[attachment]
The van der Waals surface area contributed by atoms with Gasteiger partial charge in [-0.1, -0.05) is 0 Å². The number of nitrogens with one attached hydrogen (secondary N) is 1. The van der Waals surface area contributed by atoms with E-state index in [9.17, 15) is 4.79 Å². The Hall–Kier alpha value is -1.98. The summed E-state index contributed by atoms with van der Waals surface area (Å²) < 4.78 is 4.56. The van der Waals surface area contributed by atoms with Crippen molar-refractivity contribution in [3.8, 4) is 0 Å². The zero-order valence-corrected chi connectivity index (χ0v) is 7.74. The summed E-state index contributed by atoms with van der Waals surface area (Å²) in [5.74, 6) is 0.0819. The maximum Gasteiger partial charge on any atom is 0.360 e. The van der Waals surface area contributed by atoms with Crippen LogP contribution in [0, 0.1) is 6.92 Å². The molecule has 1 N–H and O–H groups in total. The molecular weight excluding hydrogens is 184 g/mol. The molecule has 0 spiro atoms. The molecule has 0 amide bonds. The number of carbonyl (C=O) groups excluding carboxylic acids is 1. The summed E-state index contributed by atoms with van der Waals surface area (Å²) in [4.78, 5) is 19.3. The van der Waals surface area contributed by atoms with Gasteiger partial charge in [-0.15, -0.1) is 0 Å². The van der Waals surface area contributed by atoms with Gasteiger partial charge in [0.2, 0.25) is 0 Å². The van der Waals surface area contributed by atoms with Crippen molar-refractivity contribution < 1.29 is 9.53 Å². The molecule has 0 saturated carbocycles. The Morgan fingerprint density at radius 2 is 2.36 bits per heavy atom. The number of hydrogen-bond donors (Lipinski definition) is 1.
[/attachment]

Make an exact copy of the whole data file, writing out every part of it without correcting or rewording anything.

The van der Waals surface area contributed by atoms with Gasteiger partial charge in [-0.1, -0.05) is 0 Å². The number of nitrogens with one attached hydrogen (secondary N) is 1. The van der Waals surface area contributed by atoms with E-state index in [9.17, 15) is 4.79 Å². The Hall–Kier alpha value is -1.98. The summed E-state index contributed by atoms with van der Waals surface area (Å²) < 4.78 is 4.56. The van der Waals surface area contributed by atoms with Crippen molar-refractivity contribution in [3.8, 4) is 0 Å². The zero-order valence-corrected chi connectivity index (χ0v) is 7.74. The summed E-state index contributed by atoms with van der Waals surface area (Å²) in [5.74, 6) is 0.0819. The maximum Gasteiger partial charge on any atom is 0.360 e. The van der Waals surface area contributed by atoms with Crippen LogP contribution in [0, 0.1) is 6.92 Å². The molecule has 1 N–H and O–H groups in total. The molecular weight excluding hydrogens is 184 g/mol. The molecule has 0 spiro atoms. The molecule has 0 amide bonds. The number of carbonyl (C=O) groups excluding carboxylic acids is 1. The summed E-state index contributed by atoms with van der Waals surface area (Å²) in [4.78, 5) is 19.3. The van der Waals surface area contributed by atoms with Gasteiger partial charge in [-0.15, -0.1) is 0 Å². The van der Waals surface area contributed by atoms with Gasteiger partial charge in [0.2, 0.25) is 0 Å². The van der Waals surface area contributed by atoms with Crippen molar-refractivity contribution < 1.29 is 9.53 Å². The molecule has 0 saturated carbocycles. The Morgan fingerprint density at radius 2 is 2.36 bits per heavy atom. The number of hydrogen-bond donors (Lipinski definition) is 1.